Title: Differential gene expression in anterior pituitary glands from anestrous and cycling postpartum beef cows Authors
|Mclean, D -|
Submitted to: Journal of Animal Science
Publication Type: Peer Reviewed Journal
Publication Acceptance Date: December 5, 2010
Publication Date: March 18, 2011
Repository URL: http://hdl.handle.net/10113/48939
Citation: Roberts, A.J., Mclean, D.J. 2011. Differential gene expression in anterior pituitary glands from anestrous and cycling postpartum beef cows. Journal of Animal Science. 89:1035-1041. Interpretive Summary: A major limitation to successful reproduction is failure of cows to resume reproductive activity following parturition. Research to date indicates that many factors influence the transition from non-reproductive to reproductive state, and that this transition involves hormone signals from the pituitary gland. The complex nature of numerous interactions among physiological and environmental factors that affect this gland has repressed progress in this area of research. Development of microarrays specific for bovine provides an opportunity to perform near genome wide evaluations of gene expression. The present research utilized this new technology to compare gene expression profiles in anterior pituitary glands collected from cows that had or had not resumed cycling after calving. A total of 47 genes were found to be expressed at greater levels, and 31 genes were expressed at lower levels in cows that had resumed reproductive cycles compared to cows that had not. Only a few of these 78 genes have been previously associated with reproductive function. Thus, this study has identified numerous genes that may be involved in the transition back to cycling status after calving. It is expected that this new knowledge will eventually lead to methods to improve reproductive efficiency in cattle.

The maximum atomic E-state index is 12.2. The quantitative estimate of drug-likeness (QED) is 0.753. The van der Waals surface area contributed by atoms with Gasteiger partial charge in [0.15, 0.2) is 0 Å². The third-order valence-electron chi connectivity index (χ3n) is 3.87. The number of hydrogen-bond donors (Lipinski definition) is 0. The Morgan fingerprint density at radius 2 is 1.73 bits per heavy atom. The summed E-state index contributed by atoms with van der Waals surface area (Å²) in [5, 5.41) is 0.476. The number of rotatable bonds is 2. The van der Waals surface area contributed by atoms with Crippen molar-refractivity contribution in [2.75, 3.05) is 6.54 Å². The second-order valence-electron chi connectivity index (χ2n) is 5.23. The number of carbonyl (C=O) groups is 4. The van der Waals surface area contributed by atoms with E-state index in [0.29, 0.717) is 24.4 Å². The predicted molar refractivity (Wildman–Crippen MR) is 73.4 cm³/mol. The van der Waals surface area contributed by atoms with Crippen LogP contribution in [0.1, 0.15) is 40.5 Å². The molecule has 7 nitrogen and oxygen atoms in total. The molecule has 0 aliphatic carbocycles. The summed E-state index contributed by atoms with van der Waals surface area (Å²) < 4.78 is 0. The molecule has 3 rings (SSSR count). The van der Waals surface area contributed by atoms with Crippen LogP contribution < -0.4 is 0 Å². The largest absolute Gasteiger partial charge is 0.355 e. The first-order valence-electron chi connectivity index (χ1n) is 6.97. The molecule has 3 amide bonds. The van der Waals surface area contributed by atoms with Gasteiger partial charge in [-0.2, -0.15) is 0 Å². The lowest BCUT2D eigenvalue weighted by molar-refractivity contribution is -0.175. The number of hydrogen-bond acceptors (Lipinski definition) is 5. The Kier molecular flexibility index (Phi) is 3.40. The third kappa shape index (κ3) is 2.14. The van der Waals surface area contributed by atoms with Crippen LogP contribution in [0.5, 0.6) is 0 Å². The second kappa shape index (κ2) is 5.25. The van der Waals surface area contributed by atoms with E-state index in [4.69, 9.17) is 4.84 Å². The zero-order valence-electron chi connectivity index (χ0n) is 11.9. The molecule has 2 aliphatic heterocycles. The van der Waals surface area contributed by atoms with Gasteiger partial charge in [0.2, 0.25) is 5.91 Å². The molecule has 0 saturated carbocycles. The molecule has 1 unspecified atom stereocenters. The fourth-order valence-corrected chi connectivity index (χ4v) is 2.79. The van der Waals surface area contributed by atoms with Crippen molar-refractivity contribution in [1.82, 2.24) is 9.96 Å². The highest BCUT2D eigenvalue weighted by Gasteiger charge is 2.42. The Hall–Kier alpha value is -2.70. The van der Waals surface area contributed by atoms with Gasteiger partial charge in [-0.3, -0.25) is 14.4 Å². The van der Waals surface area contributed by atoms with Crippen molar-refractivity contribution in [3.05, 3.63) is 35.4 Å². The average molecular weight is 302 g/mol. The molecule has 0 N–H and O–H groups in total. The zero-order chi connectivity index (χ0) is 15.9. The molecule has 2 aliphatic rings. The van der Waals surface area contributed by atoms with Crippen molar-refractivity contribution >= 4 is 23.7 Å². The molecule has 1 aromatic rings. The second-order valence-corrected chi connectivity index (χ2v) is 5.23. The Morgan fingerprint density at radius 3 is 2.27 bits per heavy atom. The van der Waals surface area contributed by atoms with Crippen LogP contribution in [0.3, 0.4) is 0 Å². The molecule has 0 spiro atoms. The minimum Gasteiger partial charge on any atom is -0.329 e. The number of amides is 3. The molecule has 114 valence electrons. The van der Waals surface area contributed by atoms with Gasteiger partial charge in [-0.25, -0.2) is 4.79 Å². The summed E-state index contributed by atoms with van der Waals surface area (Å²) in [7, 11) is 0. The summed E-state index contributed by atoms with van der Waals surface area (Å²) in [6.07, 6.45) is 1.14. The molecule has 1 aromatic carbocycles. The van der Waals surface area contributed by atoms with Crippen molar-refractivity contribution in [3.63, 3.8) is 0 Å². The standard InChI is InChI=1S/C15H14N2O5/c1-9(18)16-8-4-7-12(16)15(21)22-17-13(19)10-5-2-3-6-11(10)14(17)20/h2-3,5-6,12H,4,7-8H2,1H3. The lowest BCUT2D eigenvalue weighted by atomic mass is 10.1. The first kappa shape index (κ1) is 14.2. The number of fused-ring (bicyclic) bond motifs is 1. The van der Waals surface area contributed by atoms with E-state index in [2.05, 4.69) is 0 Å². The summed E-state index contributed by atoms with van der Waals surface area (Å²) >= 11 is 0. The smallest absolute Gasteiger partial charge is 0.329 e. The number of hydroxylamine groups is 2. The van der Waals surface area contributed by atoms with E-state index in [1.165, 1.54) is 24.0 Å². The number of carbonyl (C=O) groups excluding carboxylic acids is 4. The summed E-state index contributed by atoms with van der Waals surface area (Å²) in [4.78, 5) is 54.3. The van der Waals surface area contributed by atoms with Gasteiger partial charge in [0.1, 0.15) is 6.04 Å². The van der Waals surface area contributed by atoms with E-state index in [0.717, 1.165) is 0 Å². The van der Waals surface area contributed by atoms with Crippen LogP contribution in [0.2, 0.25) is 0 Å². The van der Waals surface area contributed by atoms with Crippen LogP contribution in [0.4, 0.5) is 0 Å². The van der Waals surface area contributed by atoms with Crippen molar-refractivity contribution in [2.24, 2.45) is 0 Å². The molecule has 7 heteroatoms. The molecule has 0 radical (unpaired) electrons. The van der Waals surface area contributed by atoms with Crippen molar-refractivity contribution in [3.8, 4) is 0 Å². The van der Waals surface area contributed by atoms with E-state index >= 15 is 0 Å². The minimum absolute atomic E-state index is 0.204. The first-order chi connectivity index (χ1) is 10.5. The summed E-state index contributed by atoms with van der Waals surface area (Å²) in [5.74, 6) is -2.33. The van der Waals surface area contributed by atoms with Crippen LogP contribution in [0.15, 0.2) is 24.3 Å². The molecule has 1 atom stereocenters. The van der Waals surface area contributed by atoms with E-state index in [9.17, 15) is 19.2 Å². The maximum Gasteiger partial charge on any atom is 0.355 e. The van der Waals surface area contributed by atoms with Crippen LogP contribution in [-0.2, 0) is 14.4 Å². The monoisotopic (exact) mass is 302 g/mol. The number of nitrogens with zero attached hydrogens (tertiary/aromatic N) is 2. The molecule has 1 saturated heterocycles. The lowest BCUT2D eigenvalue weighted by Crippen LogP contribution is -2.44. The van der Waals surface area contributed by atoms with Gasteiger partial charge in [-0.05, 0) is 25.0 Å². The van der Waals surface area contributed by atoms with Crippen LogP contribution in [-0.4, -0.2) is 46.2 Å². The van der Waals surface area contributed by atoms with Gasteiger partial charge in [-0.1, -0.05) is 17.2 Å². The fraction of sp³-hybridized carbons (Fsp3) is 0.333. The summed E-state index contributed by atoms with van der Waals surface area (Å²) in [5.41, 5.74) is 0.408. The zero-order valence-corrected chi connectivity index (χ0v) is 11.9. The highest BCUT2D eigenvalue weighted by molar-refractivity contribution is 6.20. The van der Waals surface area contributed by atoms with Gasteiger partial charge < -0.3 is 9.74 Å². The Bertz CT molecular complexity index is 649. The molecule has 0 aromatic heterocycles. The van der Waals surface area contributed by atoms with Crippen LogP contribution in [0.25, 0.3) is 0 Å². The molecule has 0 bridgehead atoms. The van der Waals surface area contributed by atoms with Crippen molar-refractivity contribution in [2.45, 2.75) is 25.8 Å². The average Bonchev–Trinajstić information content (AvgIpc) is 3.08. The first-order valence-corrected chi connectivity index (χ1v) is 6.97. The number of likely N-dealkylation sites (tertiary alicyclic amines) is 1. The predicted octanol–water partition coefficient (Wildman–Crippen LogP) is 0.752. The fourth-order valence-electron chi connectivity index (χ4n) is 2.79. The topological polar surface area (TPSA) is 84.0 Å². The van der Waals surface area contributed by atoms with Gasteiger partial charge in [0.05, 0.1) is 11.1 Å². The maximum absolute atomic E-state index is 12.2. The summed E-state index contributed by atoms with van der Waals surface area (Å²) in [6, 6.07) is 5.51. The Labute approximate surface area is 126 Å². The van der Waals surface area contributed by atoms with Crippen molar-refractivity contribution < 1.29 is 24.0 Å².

Technical Abstract: Oligionucleotide microarrays (GeneChip Bovine Genome Arrays, Affymetrix Inc., Santa Clara, CA) were used to evaluate gene expression profiles in anterior pituitary glands collected from 4 anestrous and 4 cycling postpartum primiparous beef cows to provide insight into genes associated with transition for an anestrous to cycling status. Tissue was collected 40 to 61 d after calving for anestrous cows or on d 7 to 13 of the estrous cycle (luteal phase) at 54 to 77 d after calving. Comparison of hybridization signals (normalized across arrays) for which the log 2 transformation of the ratio of signal for anestrous to cycling was > 0.6 (expression in cycling animals is increased by at least 1.5 fold) or < –0.6 (expression decreased by at least 35% in cycling cows), and change in signal intensity was > 10 units revealed 47 transcripts that were increased (P < 0.025) and 31 transcripts that were decreased (P < 0.025) in cycling compared to anestrous cows. Few transcripts identified in this analysis have been previously associated with reproductive function. To provide greater detail into influence that stage of cycle (i.e. collected during the luteal phase) might have on the detected differences in gene expression, quantitative rtPCR was used to compare expression in anterior pituitaries from anestrous cow RNA samples isolated from an independent additional set of anterior pituitary samples collected at four different stages of the estrous cycle; 0.5 to 2 d, 5 to 6.5 d, 11.4 to 13.7 d and 17.9 to 19 d after onset of estrus. Gastrin-releasing peptide (GRP), the gene that exhibited the largest fold increase in expression in the microarray experiment, and IGFPB-3 were expressed at greater (P < 0.004) levels in samples from the different stages of the cycle than in anestrous cow samples. In addition, expression of IGFBP-3 was inversely proportional to serum progesterone concentrations throughout the cycle. Expression of versican was decreased (P = 0.03) in samples from the different stages of the cycle when compared to anestrous cow samples. Results identify numerous genes that may be involved in the transition from anestrous to cycling status, providing novel insight into mechanisms regulating reproductive function.